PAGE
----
A 2016-17 season that started with few expectations found itself squarely on the bubble at the end of January as the Vols were 13-9 (5-4). A 3-7 finish was no fun, but this year was still better than those expectations and will pave the way for a higher bar in 2017-18. With only two seniors, no juniors, and some intriguing new faces in the mix, the young core we saw as the future of Tennessee Basketball this year is now very much its present for the next several seasons.
The Vols will miss Robert Hubbs, but in some ways were already missing him at the end of this season. He wasn’t on the floor in crunch time against Georgia, as his knee seems to have continued to deteriorate. When he put in 25 points in the January 24 win over Kentucky we were ready to announce his arrival on a much bigger stage. But that game was almost a farewell in hindsight due to his health concerns.
Hubbs averaged 14.7 points and shot 50.3% from the floor in November-January. But in February and March (in a generally easier portion of Tennessee’s schedule) he averaged 11.8 on 39.2% from the floor. This was more than shots simply not falling.
As a result Tennessee’s offense was often stagnant down the stretch. Only six times did the Vols score less than 60 points this year, and all of them were in February and March. The Vols didn’t have a good answer to replace Hubbs’ production on the fly this season, but Rick Barnes and friends will have an entire off-season to figure that out now.
They’ll get some additional help from Jalen Johnson and Yves Pons. Johnson was the highest-rated of Barnes’ 2016 signees, but the coaching staff elected to redshirt him (in part to put some mass on his 6’6” 170 lbs. frame). Pons comes from Paris, and he did this in the 2016 FIBA Under 17 World Championships:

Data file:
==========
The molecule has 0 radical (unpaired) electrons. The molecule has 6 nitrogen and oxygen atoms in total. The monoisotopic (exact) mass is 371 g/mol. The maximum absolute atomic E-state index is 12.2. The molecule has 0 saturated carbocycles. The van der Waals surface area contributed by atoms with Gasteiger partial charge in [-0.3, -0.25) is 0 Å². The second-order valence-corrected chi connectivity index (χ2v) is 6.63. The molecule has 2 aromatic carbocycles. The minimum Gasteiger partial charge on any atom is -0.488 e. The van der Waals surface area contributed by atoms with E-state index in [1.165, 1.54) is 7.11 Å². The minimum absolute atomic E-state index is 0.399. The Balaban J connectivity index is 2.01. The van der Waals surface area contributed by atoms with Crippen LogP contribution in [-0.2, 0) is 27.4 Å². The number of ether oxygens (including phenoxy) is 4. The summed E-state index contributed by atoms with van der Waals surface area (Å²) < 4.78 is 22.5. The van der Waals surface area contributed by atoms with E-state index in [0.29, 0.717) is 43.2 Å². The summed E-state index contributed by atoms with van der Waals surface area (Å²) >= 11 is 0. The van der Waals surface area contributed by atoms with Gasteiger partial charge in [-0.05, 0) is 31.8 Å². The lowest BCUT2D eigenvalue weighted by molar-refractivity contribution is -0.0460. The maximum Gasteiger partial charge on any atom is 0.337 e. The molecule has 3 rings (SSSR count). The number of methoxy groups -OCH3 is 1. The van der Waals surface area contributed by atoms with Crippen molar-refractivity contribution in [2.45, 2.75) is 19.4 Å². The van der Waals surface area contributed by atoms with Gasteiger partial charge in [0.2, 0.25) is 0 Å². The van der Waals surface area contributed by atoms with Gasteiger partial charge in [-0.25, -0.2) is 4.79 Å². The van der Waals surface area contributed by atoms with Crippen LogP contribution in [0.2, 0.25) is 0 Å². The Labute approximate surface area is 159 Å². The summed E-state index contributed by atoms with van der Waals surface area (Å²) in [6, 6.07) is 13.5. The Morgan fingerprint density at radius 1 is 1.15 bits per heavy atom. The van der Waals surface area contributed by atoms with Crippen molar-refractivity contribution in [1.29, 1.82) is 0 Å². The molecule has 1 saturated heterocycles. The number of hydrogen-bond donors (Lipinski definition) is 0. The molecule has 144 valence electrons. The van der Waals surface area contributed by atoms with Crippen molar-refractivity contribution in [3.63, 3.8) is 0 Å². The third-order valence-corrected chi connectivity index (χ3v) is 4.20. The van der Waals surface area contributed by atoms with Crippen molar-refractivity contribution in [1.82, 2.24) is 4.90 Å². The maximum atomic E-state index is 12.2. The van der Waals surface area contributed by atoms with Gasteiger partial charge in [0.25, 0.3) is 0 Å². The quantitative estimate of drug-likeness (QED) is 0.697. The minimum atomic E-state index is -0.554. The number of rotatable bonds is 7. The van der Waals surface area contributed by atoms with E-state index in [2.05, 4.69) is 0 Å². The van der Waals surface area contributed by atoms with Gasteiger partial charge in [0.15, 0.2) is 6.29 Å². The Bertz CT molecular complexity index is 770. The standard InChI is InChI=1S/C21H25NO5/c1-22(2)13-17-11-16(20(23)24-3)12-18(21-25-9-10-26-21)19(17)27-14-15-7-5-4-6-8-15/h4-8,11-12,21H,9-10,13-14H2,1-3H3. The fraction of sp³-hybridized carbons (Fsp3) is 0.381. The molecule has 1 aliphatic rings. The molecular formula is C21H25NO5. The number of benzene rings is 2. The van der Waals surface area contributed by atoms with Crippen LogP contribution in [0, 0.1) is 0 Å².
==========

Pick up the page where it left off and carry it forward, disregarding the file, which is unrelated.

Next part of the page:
We wouldn’t want to base too many of our hopes on what one can do against the Lithuanians in overtime...but, you know...
Both of these guys are 6’6” and will be expected to help right away. John Fulkerson will also return after a gruesome elbow injury silenced a strong early start this year. So the Vols essentially add a lot of intriguing pieces, but none of them address the two biggest surface flaws: three-point shooting and a traditional interior presence. 6’10” incoming freshman Zach Kent may help there eventually, but I’m not sure about immediately.
Tennessee has to feel good about what it’s getting from Admiral Schofield and certainly what it got from Grant Williams in just one year. And you can certainly feel excited about the newcomers. But one of the biggest questions, especially in dealing with offensive productivity, is the guard question. We touched on it in our SEC regular season review, and though Jordan Bone and Lamonte Turner were both productive against Georgia (and Shembari Phillips didn’t play with a turned ankle), the question will still linger throughout the off-season. Tennessee was 12th in the SEC in field goal percentage and three-point percentage. It’s tough to win that way; the Vols still ended up doing a lot of their work at the free throw line.
Still, there is little doubt the Vols will improve. But Tennessee wasn’t the only team relying on youth this season: not only will freshman-loaded squads from Auburn and Mississippi State be looking for the leap, teams like Alabama and Texas A&M had NIT-level success this year and will bring almost all of their production back as well. The Vols will be better, but the league itself should continue to get better.
Tennessee will go back to the Battle 4 Atlantis where they’ll join, among others, Villanova, Arizona, and Purdue. They’ll host North Carolina and travel to Wake Forest and Georgia Tech. The RPI shouldn’t be a problem the way Barnes schedules. But Tennessee is going to have to win some of those early games this time around, plain and simple, or they’ll find themselves again trying to chase a significantly-over-.500 record in a significantly improved SEC to get on the dance floor.
This year was a glimpse of the future. Just how good that future will be, and how quickly? Stay tuned. But Rick Barnes and company did a good job creating interest in this core’s ground floor and hope for its next steps.